by Nick Hanover
The first thing I noticed when the Austin Music Video Festival announced its nominations this year wasn’t the number of excellent videos by local creative teams but the categories and who was nominated within them. There were your usual festival standbys like Best Video and Best Director, with nominations credited to the video and its director. Nothing unusual there. But then as you got further down the list of categories, it became clear that those were in fact the only thing AMVF’s programmers cared about: director and video. So you end up with a category like Best Cinematography, with the nominations going to…the director. Or worse, thematic categories that also only nominate the director but miss the point of some of the nominated videos, glorifying aspects of a work that the creators intended to criticize.
It goes without saying that what Austin Music Video Festival is trying to do– celebrate the oft-maligned world of music videos– is notable and worthy. Austin in particular has been churning out a dizzying number of remarkable music videos over the past several years, so much so that we have an entire column dedicated to showcasing the most notable. But the issue is that in its current form, AMVF’s stands out as an especially disappointing manifestation of the limitations of auteur theory. As far as AMVF is concerned, the only people worth celebrating when it comes to the creation of music videos are the bands (who get absurdly prominent placement on the poster) and the directors, to the degree that even in categories where other creative talents are ostensibly meant to be celebrated, like Best Art Direction and Best Visual Effects, the names of these creatives are not mentioned at all.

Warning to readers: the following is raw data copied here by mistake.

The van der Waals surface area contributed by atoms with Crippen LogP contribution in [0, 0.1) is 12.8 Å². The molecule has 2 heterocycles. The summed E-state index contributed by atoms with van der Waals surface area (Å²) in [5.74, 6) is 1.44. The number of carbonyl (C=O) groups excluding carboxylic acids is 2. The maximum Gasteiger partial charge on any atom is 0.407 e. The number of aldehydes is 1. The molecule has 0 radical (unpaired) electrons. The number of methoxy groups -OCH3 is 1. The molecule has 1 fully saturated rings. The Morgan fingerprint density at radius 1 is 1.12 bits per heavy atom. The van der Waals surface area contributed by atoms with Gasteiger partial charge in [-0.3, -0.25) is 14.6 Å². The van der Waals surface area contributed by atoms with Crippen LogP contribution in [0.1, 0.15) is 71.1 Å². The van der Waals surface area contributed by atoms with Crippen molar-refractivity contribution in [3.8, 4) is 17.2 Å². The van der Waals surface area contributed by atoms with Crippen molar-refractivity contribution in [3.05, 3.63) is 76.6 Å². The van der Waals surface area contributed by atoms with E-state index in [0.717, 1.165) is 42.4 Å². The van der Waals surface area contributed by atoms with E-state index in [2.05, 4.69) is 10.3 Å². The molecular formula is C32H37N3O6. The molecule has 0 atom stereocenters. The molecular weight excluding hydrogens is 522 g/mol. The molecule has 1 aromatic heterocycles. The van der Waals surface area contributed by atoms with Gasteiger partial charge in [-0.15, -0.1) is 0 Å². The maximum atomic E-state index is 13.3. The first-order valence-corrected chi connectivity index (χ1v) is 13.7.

AMVF’s approach to nominations is baffling and has no real parallel in either the festival or awards world. Imagine if the Academy Awards listed the director as the nominee in the Best Original Screenplay category, or if only the producer was nominated for the Grammy for Best Pop Solo Performance. At best it serves as a sign of the cluelessness of the programmers (something that is also supported by the fact that AMVF still doesn’t have the winners for 2016 or 2015 listed on their site and instead just have text saying “coming soon”) but at worst it indicates that AMVF’s programmers have no respect for the people who truly bring these music videos to life.
There is some support for that latter argument in the non-awards programming the festival does. This year, that programming included a Spike Jonze “mixtape” showing some of that well-established director’s most famous videos (he is notably the only non-musician listed as a “headliner” on the poster), and retrospectives for the artists Walker Lukens and Christeene as well as the local label Holodeck. It’s easy to see why Christeene and Holodeck were singled out, they have well-honed aesthetics that also stand out as a full fledged art pieces rather than “commercials” for their music, but Lukens’ inclusion was a little odd. It’s not that Lukens hasn’t been involved in some great looking videos, but by framing Lukens rather than, say, a collaborator like the choreography collective Woven Feet, who worked with Lukens on his “Kindle to Your Fire” video and have also brought their talent to a number of equally impressive local videos, it’s difficult not to question AMVF’s true motives. Why does a musician who doesn’t even direct all of his own videos deserve to be singled out for a retrospective but an established, veteran cinematographer, or a dance collective, or a special effects team doesn’t?